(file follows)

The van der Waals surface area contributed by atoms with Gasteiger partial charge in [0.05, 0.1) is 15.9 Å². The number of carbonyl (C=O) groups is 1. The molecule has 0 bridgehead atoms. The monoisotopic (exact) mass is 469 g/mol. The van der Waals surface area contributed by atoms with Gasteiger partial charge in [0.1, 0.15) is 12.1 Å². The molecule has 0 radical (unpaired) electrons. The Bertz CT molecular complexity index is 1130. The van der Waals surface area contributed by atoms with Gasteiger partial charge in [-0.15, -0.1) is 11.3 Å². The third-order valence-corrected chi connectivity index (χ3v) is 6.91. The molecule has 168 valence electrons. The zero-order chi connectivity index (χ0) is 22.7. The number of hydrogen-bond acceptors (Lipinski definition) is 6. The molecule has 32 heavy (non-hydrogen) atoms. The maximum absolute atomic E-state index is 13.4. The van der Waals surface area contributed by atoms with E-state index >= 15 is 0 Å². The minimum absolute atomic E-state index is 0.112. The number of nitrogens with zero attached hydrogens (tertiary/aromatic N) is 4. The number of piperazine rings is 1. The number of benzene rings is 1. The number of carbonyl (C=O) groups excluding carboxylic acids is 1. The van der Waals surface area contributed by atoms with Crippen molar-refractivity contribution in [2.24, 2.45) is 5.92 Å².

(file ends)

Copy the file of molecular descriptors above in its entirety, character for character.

The van der Waals surface area contributed by atoms with Gasteiger partial charge in [0.05, 0.1) is 15.9 Å². The number of carbonyl (C=O) groups is 1. The molecule has 0 bridgehead atoms. The monoisotopic (exact) mass is 469 g/mol. The van der Waals surface area contributed by atoms with Gasteiger partial charge in [0.1, 0.15) is 12.1 Å². The molecule has 0 radical (unpaired) electrons. The Bertz CT molecular complexity index is 1130. The van der Waals surface area contributed by atoms with Gasteiger partial charge in [-0.15, -0.1) is 11.3 Å². The third-order valence-corrected chi connectivity index (χ3v) is 6.91. The molecule has 168 valence electrons. The zero-order chi connectivity index (χ0) is 22.7. The number of hydrogen-bond acceptors (Lipinski definition) is 6. The molecule has 32 heavy (non-hydrogen) atoms. The maximum absolute atomic E-state index is 13.4. The van der Waals surface area contributed by atoms with E-state index >= 15 is 0 Å². The minimum absolute atomic E-state index is 0.112. The number of nitrogens with zero attached hydrogens (tertiary/aromatic N) is 4. The number of piperazine rings is 1. The number of benzene rings is 1. The number of carbonyl (C=O) groups excluding carboxylic acids is 1. The van der Waals surface area contributed by atoms with Crippen molar-refractivity contribution in [2.24, 2.45) is 5.92 Å².